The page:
History comes into focus as stock-car racing shrine opens doors
CHARLOTTE, N.C. -- One of the happiest people at the NASCAR Hall of Fame grand opening was someone who hadn't yet been through the doors.
Daniel Caudill, 14, made the trip to Charlotte from his family's home in Wilkes County, N.C., at least an hour's drive away. With him were dad, Chris, mom, Diane and sister, Ashley. All were smiling despite getting pelted by a persistent rain shower, but it was Daniel whose grin shone brightest. This is the fan on which NASCAR's foundation is built, the youngster with a lifetime of fervor for the sport ahead of him.
"I have seriously watched it from nothing to this. It's so exciting."
--Toni Clune, NASCAR Hall of Fame attendee
On his T-shirt were a number of autographs from the stars of the show who happened to pass by. A freshman at Wilkes Early College High School in Wilkesboro, N.C., the young man has even put together a blog featuring extensive driver biographies. Others might very well have been just this side of miserable standing there in the rain, soaking wet, with no umbrella.
Not Daniel Caudill. Not on this day. Not here. Not at the NASCAR Hall of Fame.
"I love the family aspect of it and the environment when you go to places like this," Daniel said. In his zeal, there was no doubt he wasn't just trying to score points with mom and dad. "I'm planning on going into NASCAR."
Be careful, Daniel, what you ask for. He's not quite mapped out his particular career path yet, whether it be in NASCAR as a journalist, official or some other capacity. Whatever the case might be, he was looking forward to making it through the doors.
"I'm looking forward to the historic aspect of it, being able to learn more about the drivers and the history to add on to my knowledge of the sport," Daniel said.
In Daniel's expectations is the root of what the NASCAR Hall of Fame is all about. This is a place about history, about how NASCAR rose out of the dirt back roads and pastures of the Southeast. It's about Bill France Sr. and Red Byron, Junior Johnson, RIchard Petty and Curtis Turner. It's about Dale Earnhardt and Bill Elliott, Jimmie Johnson and Jeff Gordon.
It's about an unequaled passion for a sport and its heroes.
Those who visited the NASCAR Hall of Fame came from all walks of life. There were newer fans like Daniel and older ones like Pawley's Island, S.C.'s Mike Morris, who has been in love with the sport since attending his first race at a local dirt track in 1957.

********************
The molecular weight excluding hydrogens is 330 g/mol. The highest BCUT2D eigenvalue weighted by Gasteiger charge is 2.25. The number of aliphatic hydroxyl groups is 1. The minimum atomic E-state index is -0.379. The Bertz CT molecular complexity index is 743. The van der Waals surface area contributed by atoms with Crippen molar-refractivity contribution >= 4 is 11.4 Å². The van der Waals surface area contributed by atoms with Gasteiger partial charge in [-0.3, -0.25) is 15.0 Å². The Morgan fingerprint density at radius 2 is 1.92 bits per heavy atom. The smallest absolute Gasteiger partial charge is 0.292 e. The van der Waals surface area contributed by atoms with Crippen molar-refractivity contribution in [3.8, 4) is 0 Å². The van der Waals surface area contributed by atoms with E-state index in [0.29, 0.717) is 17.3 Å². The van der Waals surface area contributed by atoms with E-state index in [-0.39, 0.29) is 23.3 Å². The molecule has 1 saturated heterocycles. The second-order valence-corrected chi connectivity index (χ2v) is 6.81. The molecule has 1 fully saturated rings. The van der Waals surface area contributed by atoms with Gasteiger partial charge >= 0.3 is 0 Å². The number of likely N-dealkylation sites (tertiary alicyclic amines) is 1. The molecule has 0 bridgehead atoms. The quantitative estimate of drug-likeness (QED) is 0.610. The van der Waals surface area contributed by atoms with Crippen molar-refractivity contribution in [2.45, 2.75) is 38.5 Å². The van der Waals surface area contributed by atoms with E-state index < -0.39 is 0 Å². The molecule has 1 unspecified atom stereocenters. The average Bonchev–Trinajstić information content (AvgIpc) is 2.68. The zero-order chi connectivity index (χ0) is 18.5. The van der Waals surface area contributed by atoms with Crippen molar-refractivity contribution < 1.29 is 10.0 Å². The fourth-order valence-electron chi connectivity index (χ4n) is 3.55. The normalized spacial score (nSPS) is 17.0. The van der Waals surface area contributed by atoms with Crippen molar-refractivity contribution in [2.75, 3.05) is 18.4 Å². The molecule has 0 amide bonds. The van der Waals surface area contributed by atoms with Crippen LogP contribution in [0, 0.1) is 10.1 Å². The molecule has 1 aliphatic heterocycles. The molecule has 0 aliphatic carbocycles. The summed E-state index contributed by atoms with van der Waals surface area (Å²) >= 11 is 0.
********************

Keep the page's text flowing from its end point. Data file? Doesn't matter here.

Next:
"Drivers didn't have any fear," Morris said. "They just had a leather belt on, holding them in. They would go over the wall, sparks flying and they'd climb to the top of the hill and start waving their hand that they were alright."
His first favorite driver was Fireball Roberts. When he really wants "to put on the dog with racing," Morris will sport a Fireball Roberts T-shirt when he goes to the track. After Roberts lost his life due to injuries he sustained in a 1964 race at Charlotte Motor Speedway, Morris became a Cale Yarborough fan. After that hard-as-nails driver retired, it was on to another one, Dale Earnhardt.
Now ... now Morris isn't so sure which direction to turn.
"I want to go with Dale Jr., but Dale Jr.'s kind of slow," Morris said. "I mean, I like him. I still pull for him. I still pull for him because I keep wanting something to happen good."
With Morris were his wife, Frieda, and first cousin, Toni Clune. Although she grew up near Darlington, Frieda Morris never had been to a race until last year.
But Morris married her anyway. Clune lives and works in Charlotte, and has seen first-hand the growth of what is now the NASCAR Hall of Fame.
"I have watched this facility go up from the day of the groundbreaking until [Tuesday]," Clune said. "For 32 years, I worked at Wachovia Bank right there. My parking space is in that deck, and every day, I'd come down Martin Luther King Drive, and I have seriously watched it from nothing to this. It's so exciting."
Joel Deese, of Belmont, N.C., close to Charlotte, stood near Earnhardt's Goodwrench Chevrolet on the Hall of Fame's Glory Road exhibit. He wore an Earnhardt jacket, cap and T-shirt with unabashed pride and it took little or no prodding to get him talking about the late, great "Intimidator."
Morris and Deese weren't alone. By an overwhelming margin, Earnhardt fans came out for the grand opening. There were a few T-shirts and caps of other drivers, but not many.
"To me, he embodied a lot of the ways I grew up," began Deese, now a retired salesman for Howard Steel Inc. "I grew up in the country. We didn't have much, he didn't have much. He embodied the working man. When he got to where he was before he died, he didn't forget where he came from. Everybody looked up to and respected him for that.
"He was really a good heart. He epitomized the American dream. We all joke about rednecks, but I'm proud to be a redneck, personally. I grew up on a little farm. We all worked hard ... and he worked hard, so we all have the work ethic in common. It's just a way of life."
Richard Childress, the car owner for six of Earnhardt's seven Cup championships, hadn't yet made it into the actual NASCAR Hall of Fame when he met with a group of reporters. One of 25 nominees for the first class of inductees, Childress was asked what Earnhardt would've thought of the day's proceedings.
He thought for a second before answering.
"I think he would've been very humbled by being the first inductee into it," Childress said. "He would be very proud because I'm sure there's going to be some stuff of his dad, Ralph, in there. His son, Dale Jr., will be in there someday. He'd be very proud of everything that's going on [Tuesday].